1/48 Pro-Modeler F4U-5N Corsair

by Mark L. Rossmann




F4U-5 is post WWII aircraft differing from the F4U-4 by use of a redesigned engine mount, by pushing the mount on the frame further forward resulting in a longer cowling area. Along with moving larger air intakes to the right and left side of the cowlings became the most distinctive features of this aircraft. The F4U-5N differed from the -5 via a radar radome installed in the right wing, gun flash suppressors for the four 20 mm cannon, autopilot to reduce pilot fatigue, exhaust suppressors and an extra radio antenna. A -5NL version was equipped with de-icing rubber on the leading wing edges, water and methanol-injected de-icing system for the propeller leading edges and the front windshield, all specifically designed to cope with the harsh Korean winters. Total production of -5N Corsairs was 214, 101 -5NL Corsairs were produced.  


Kit was built OOB, and is a direct copy of the Hasegawa F4U-5/5NL kit #JT75, right down to the part numbers. The instructions are all in English and appear to be more simplified than the Hasegawa version and call out the how to build the -5, -5N and -5NL versions. Decals are for one F4U-5NL from VC-4 in Korea or a F4U-5 from NAS Glenview.(these were not used for this build). The Pro-Modeler kit is a lighter gray plastic, otherwise no difference in the build of the kit from Hasegawa’s version. Please see other F4U-5 Hasegawa build articles for information.

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My main reason for this article is the use of the new Tamiya Spray Paints. In my 20 years of modeling I have gone from paintbrush to air brush to spray cans. Obviously spraying is preferable over hand painting. However, airbrushes are difficult to maintain and keep clean. So in my quest to keep things simple, I used enamel spray paint cans. These must also be kept clean, but the effort involved is less than airbrushes. You must make sure you clean the spray nozzle otherwise you better have spares because they do clog. This new line of Tamiya spray paint is not enamel or acrylic, it is synthetic lacquer as the following information taken directly from the Tamiya site explains:


These cans of spray paint are extremely useful for painting large surfaces. The paint is a synthetic

lacquer that cures in a short period of time. Each can contains 100ml of paint, which is enough to fully cover 2 or 3, 1/24 scale sized car bodies. Tamiya spray paints are not affected by acrylic or enamel paints. Therefore, following the painting of the entire assembly, details can be added or picked out using enamel and/or acrylic paints. By combining of three different paints, the decoration of plastic models will become simpler and more effective. 


The new Military Aircraft Sprays are available with six colors each for US, German, UK, and Japan color schemes. The new Aircraft Sprays are a welcome solution for that next military scale plastic project as well as the new closed cell foam R/C Park Flyers.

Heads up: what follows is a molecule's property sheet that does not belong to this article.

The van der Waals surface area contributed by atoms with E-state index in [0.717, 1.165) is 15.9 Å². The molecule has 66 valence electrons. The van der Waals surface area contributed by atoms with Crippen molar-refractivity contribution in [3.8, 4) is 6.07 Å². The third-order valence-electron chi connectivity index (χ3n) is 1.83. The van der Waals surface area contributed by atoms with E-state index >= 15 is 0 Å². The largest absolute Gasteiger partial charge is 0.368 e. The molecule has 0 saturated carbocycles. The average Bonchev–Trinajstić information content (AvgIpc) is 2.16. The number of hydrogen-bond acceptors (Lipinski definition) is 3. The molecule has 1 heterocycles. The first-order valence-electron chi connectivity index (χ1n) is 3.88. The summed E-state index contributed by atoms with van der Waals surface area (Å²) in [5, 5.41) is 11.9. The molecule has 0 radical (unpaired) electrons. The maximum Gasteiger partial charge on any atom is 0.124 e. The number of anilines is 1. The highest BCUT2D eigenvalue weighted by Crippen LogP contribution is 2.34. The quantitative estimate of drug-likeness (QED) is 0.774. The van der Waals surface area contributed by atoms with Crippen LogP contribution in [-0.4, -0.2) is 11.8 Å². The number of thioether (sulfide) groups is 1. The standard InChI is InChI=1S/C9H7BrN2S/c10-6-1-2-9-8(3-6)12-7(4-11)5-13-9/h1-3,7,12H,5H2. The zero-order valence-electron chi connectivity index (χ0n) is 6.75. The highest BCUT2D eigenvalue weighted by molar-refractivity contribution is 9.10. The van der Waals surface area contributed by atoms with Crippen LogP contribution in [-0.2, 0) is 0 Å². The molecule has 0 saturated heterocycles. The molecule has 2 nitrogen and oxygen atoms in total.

Tamiya site: http://www.tamiyausa.com/product/paints/index.html 

I wanted to use one color for starters, so building an all black F4U-5N seemed to be the right fit to use the semi-gloss black #TS-29.The output of spray is very fine, which will cause you to spray two coats or possibly three to get full coverage. I find this to be a good thing, where as the enamels come out very heavy, if you loiter for to long of a second you will get a glob of runny paint. With this paint it is nearly impossible for this to occur, it sticks and dry’s very fast. I used enamel silver spray paint as an under coat in order to create the paint chipping affect by using tape to pull off the upper coat of paint. This turned out to be a little more difficult, the Tamiya paint adhered to the enamel almost too good, I needed to press the tape on 4 to 5 times before any black paint started to “chip off ”. The nozzle is well constructed and the can easy to hold, Paint can was easy to clean, one short 1 second burst(upside down) did the trick. I have yet had paint clog the nozzle. When dry this paint has a very smooth satin type finish.

Decals: From Hasegawa kit #JT75, VMF(N)-513, Capt. Eugene Derrickson, Korea 1951. Decals adhered fine to the Tamiya paint, using Solve Set to snug them down. I usually spray a gloss coat on before decaling, but it did not seem to need it. My hunch was correct, no problems with the decals. 

Conclusion: The kit was excellent and had no build problems, since it was a Hasegawa kit. If you want a F4U-5/NL this is a couple of bucks less than the Hasegawa version, it’s yours for the taking. The paint is the way to go, with Tamiya’s new line of military colors for Japanese, U.S., German and British, some color limitations, there is No Runs, No Drips, No Errors! 

References:  Hasegawa JT75 instructions,

Web site: http://www.kalaniosullivan.com/KunsanAB/VMF513/Howitwasa1ac.html 

Note: Am planning another paint article using this paint for mid war navy tricolor aircraft. I have completed 2 Hellcats, a Corsair and Avenger in these colors with superb results.


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Photos and text © by Mark L. Rossmann